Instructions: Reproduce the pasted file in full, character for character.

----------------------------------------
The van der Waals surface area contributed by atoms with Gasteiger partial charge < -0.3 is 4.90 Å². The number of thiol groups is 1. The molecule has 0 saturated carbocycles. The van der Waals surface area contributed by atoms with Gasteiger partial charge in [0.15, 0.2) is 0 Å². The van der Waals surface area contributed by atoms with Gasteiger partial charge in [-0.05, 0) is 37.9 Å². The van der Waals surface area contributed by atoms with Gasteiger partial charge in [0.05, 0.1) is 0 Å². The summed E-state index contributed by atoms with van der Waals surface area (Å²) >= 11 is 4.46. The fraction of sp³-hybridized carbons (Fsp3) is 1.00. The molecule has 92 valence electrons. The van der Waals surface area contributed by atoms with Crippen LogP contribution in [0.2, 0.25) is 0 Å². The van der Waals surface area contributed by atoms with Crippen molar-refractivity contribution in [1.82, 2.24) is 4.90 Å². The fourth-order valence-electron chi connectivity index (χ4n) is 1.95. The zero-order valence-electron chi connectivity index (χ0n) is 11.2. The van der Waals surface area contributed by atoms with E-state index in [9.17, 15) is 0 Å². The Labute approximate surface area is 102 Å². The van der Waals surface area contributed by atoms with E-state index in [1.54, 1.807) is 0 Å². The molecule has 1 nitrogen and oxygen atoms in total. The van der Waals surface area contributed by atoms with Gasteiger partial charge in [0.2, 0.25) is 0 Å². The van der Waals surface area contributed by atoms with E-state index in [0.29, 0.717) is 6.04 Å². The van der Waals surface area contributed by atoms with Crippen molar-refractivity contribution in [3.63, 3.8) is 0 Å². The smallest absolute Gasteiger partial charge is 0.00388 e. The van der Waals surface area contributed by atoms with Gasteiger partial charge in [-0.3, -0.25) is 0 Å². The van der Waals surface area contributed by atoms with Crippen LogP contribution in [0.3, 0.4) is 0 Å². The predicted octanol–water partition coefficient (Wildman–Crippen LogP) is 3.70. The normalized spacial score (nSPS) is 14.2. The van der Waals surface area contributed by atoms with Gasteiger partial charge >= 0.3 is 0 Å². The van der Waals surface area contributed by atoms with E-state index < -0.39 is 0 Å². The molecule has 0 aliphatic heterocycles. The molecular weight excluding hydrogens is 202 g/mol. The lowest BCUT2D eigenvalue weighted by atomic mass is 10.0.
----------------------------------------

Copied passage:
The van der Waals surface area contributed by atoms with Gasteiger partial charge < -0.3 is 4.90 Å². The number of thiol groups is 1. The molecule has 0 saturated carbocycles. The van der Waals surface area contributed by atoms with Gasteiger partial charge in [0.15, 0.2) is 0 Å². The van der Waals surface area contributed by atoms with Gasteiger partial charge in [-0.05, 0) is 37.9 Å². The van der Waals surface area contributed by atoms with Gasteiger partial charge in [0.05, 0.1) is 0 Å². The summed E-state index contributed by atoms with van der Waals surface area (Å²) >= 11 is 4.46. The fraction of sp³-hybridized carbons (Fsp3) is 1.00. The molecule has 92 valence electrons. The van der Waals surface area contributed by atoms with Crippen LogP contribution in [0.2, 0.25) is 0 Å². The van der Waals surface area contributed by atoms with Crippen molar-refractivity contribution in [1.82, 2.24) is 4.90 Å². The fourth-order valence-electron chi connectivity index (χ4n) is 1.95. The zero-order valence-electron chi connectivity index (χ0n) is 11.2. The van der Waals surface area contributed by atoms with E-state index in [9.17, 15) is 0 Å². The Labute approximate surface area is 102 Å². The van der Waals surface area contributed by atoms with E-state index in [1.54, 1.807) is 0 Å². The molecule has 1 nitrogen and oxygen atoms in total. The van der Waals surface area contributed by atoms with Gasteiger partial charge in [0.2, 0.25) is 0 Å². The van der Waals surface area contributed by atoms with E-state index in [0.29, 0.717) is 6.04 Å². The van der Waals surface area contributed by atoms with Crippen molar-refractivity contribution in [3.63, 3.8) is 0 Å². The smallest absolute Gasteiger partial charge is 0.00388 e. The van der Waals surface area contributed by atoms with Gasteiger partial charge in [-0.3, -0.25) is 0 Å². The van der Waals surface area contributed by atoms with Crippen LogP contribution in [0.3, 0.4) is 0 Å². The predicted octanol–water partition coefficient (Wildman–Crippen LogP) is 3.70. The normalized spacial score (nSPS) is 14.2. The van der Waals surface area contributed by atoms with Gasteiger partial charge >= 0.3 is 0 Å². The van der Waals surface area contributed by atoms with E-state index < -0.39 is 0 Å². The molecule has 0 aliphatic heterocycles. The molecular weight excluding hydrogens is 202 g/mol. The lowest BCUT2D eigenvalue weighted by atomic mass is 10.0.